After announcing last year that BPP was taking on five ‘qualifying work experience’ trainees to work within its pro bono clinic, Aderibigbe found herself as one of the law school’s first student recruits. We probed her on the kind of work she’s been undertaking. “I had some previous experience in BPP’s Legal Advice Clinic, so I wanted to explore my legal journey with the Social Impact team,” she explains. “But since I’ve started, I advise on civil litigation matters which really relate to what I’ll be doing in practice. I meet with clients and conduct client interviews with a solicitor supervisor, and afterwards I send letters of advice out to each client on their case,” she says. “So, it helps me both to revise all of the knowledge I’ve learned throughout my undergraduate degree and the SQE exams, but also to put this knowledge into practice.”

Although she’s still planning on going down the traditional training contract route rather than building her QWE across multiple organisations, this experience is guaranteed to help her stand out from the TC-hunting crowd. “Interviewing clients is something which I’ve always wanted to do. I really enjoy the aspect of seeing a case through from start to finish, and I find it so rewarding to be able build my confidence and experience,” she says. Working with a lot of qualified solicitors, she tells us that it’s also been incredible exposure to legal practice.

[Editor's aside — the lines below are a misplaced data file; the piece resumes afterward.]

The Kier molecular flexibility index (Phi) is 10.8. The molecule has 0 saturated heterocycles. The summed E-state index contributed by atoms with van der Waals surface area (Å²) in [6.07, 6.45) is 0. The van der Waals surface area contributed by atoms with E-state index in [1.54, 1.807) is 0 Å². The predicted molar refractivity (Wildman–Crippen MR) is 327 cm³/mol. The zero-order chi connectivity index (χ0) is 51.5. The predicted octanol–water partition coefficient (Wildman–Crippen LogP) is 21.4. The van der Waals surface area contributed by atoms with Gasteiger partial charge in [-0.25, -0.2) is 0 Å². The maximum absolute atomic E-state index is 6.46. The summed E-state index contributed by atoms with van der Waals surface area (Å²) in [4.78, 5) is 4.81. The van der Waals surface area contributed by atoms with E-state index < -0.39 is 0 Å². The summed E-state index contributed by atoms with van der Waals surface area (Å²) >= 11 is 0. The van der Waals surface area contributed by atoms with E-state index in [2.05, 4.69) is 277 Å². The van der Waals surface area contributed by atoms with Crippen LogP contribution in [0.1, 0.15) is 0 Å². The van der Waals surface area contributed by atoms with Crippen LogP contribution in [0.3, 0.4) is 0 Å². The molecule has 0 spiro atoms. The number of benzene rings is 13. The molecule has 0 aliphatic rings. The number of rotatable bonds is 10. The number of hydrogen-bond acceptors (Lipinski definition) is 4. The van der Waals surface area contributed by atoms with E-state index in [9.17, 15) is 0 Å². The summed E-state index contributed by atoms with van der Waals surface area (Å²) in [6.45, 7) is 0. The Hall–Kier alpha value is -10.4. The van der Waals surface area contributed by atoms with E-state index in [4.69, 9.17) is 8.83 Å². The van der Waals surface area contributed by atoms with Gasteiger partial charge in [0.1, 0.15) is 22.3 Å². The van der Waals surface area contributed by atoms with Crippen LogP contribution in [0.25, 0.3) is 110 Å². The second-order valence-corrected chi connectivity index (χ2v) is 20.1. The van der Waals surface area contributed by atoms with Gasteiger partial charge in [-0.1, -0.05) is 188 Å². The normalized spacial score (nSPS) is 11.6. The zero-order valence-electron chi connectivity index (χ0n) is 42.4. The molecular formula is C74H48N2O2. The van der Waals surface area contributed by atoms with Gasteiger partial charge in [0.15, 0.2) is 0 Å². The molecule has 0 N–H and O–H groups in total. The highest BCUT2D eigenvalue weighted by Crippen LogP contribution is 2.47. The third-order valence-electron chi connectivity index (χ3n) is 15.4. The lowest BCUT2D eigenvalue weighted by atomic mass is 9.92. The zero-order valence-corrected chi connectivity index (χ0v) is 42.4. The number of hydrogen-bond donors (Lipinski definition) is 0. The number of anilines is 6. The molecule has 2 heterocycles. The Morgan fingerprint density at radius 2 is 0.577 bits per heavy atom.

APPLY NOW for next week’s virtual event: SQE courses: everything you need to know — with BPP and speakers from Norton Rose Fulbright and Stephenson Harwood

Noting how much this experience helped her in the SQE2 exams, she says:

 “I would advise anyone taking SQE2 to gain work experience before they take the exam. It really helps. When I walked into the client interviewing assessment on the SQE2 exam, it felt so natural because this is something that I do every day at work!”

Aderibigbe will be speaking at Legal Cheek’s event, “SQE courses: everything you need to know”, which is just around the corner, on 6 June. With this in mind, we quiz her on her general advice for SQE students. “The first tip I would give is to make the decision not to self-study. Self-study for the SQE is not going to take you as far as with a provider. There are some things my tutors taught me in class which are not in the materials, yet still became fundamental to my success on the exams,” she explains. “Aside from this, as I mentioned previously, work experience really is key to the SQE2 exams. And, finally, although practice exams are key, try not to focus solely on MCQ prep. Broadening your knowledge so that it’s applicable widely to many types of questions prevents students from the path-dependency that comes with over-reliance on previous practice exam answers.”

On a final note, she urges SQE students to prepare for all eventualities. “The SQE exams can surprise you. Choosing to study in a way which is new or unfamiliar to you may be the key to success. Expect the unexpected”.

Ifeoluwa Aderibigbe will be speaking at ‘SQE courses: everything you need to know — with BPP University Law School’, a virtual student event taking place on Thursday 6 June. Apply now to attend.